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ICD-10-CM/PCS News Archives

ICD-10 provider preparation: A practical approach

July 24, 2015:

By Tom Darr, MD, chief medical officer, Optum360 Coding Solutions

Even with the ICD-10 transition date quickly approaching, HIM leaders like you may feel like they need to fit ten pounds of problems into a five-pound bag. If engaging physicians remains an issue, here is some information that may help them feel better about ICD-10 and help you manage your stress level.

We all know that there are more than 68,000 ICD-10 diagnosis codes. But did you know that an Optum360 analysis showed, and our clients confirmed, that 25 (or fewer) codes constitute a vast majority of a single provider’s work? That means physicians can focus most of their efforts on the less than 0.1 percent of the ICD-10 diagnosis codes in existence.

Here, then, is a practical approach to preparing a physician for ICD-10:

  • First, identify the diagnosis codes they work with routinely, likely a list of 25 or less.
  • Next, check to see which of these codes are actually different in ICD-10. Sixty-five percent of all ICD-10 codes are the same as they were in ICD-9 (using the same description, not the same code). Set aside the ones that are the same. Your documentation will not need to change for these.
  • Now, for that subset of your original 25 that are actually different, check an ICD-10 reference source to see whether your current documentation already satisfies the requirements for the code. For those that do, set them aside. Again, your documentation for these will not need to change.
  • Finally, for the subset of the subset that you actually need to do something about, likely a number much less than 25, decide how to adjust your documentation.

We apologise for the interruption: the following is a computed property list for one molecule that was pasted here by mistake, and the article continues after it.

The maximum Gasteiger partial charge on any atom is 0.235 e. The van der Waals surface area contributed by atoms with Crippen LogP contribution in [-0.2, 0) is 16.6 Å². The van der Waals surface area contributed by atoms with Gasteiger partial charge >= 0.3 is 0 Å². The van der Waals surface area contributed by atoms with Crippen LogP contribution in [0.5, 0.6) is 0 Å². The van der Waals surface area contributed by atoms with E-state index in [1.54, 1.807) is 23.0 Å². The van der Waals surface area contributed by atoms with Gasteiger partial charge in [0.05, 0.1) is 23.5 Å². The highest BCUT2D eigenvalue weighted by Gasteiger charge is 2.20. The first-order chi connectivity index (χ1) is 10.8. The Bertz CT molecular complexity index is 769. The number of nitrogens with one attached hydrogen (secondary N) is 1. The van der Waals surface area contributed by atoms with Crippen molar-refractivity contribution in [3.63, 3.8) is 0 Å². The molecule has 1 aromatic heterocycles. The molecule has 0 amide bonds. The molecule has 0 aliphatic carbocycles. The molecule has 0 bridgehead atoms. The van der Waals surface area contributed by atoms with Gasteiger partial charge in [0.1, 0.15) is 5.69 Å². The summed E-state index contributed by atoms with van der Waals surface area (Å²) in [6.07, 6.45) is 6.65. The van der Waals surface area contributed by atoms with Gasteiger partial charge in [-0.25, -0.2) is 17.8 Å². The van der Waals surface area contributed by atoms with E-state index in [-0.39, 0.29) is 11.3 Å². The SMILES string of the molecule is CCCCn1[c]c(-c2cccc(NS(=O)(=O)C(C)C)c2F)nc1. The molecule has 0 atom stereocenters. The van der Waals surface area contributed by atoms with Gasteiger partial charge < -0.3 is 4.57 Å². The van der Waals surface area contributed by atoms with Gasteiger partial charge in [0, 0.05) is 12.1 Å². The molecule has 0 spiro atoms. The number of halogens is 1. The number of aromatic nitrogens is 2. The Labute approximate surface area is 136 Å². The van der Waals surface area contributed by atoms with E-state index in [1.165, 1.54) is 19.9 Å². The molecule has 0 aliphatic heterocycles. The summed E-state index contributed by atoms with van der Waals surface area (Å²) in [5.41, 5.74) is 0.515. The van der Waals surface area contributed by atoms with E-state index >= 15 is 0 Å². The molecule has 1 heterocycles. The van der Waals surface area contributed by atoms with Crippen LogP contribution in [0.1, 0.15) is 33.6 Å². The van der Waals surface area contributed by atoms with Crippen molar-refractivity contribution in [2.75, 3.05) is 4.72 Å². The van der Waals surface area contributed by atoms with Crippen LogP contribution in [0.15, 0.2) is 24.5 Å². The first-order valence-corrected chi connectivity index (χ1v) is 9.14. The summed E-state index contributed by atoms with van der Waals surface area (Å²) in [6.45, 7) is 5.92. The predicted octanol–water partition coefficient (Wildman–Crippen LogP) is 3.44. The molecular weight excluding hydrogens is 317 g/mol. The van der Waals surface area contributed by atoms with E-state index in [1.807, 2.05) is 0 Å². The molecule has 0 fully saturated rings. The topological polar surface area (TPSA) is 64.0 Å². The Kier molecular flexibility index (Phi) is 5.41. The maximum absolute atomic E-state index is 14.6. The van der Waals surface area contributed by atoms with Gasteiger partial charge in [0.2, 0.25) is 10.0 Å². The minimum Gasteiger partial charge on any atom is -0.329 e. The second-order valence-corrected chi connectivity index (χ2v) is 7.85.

When it comes to documentation, ICD-10 has been the catalyst for documentation improvement efforts. But it isn’t the real reason documentation needs to be improved. If your organization is like most, the real issue with documentation is poor documentation to begin with. So, address your documentation issues. Here are some ideas:

  • Address the issues around point-and-click fatigue and the counting mechanisms used to define evaluation and management services.
  • Help your providers understand the need to better explain the complexity of the patient’s problems. Show them how better explanations will improve their reporting on risk of mortality, severity of illness, present on admission, patient safety indicators and core measures. These are all issues that affect, either directly or indirectly, provider reimbursement.
  • Focus on the importance of providing the foundational information for the diagnoses they ultimately list
  • Call out important history and present illness reports, past medical history, risk factors, physical exam and lab findings and their differential diagnoses in their Medical Decision Making documentation
  • Concentrate on defining treatment provided, how it was monitored and the impact it had on the patient
  • Finally, help providers connect the dots of the entire evaluation. Define cause and effect when applicable.

One more thing: In addition to addressing preparation and documentation issues, address the tools you have to work with for documentation. Focus on templates, diagnosis pick lists, super bills, etc.

Getting providers excited about ICD-10 may be a lost cause. But if you can focus on making ICD-10 work for them, then your ICD-10 preparation will have made a difference for physicians, for your organization and for you.


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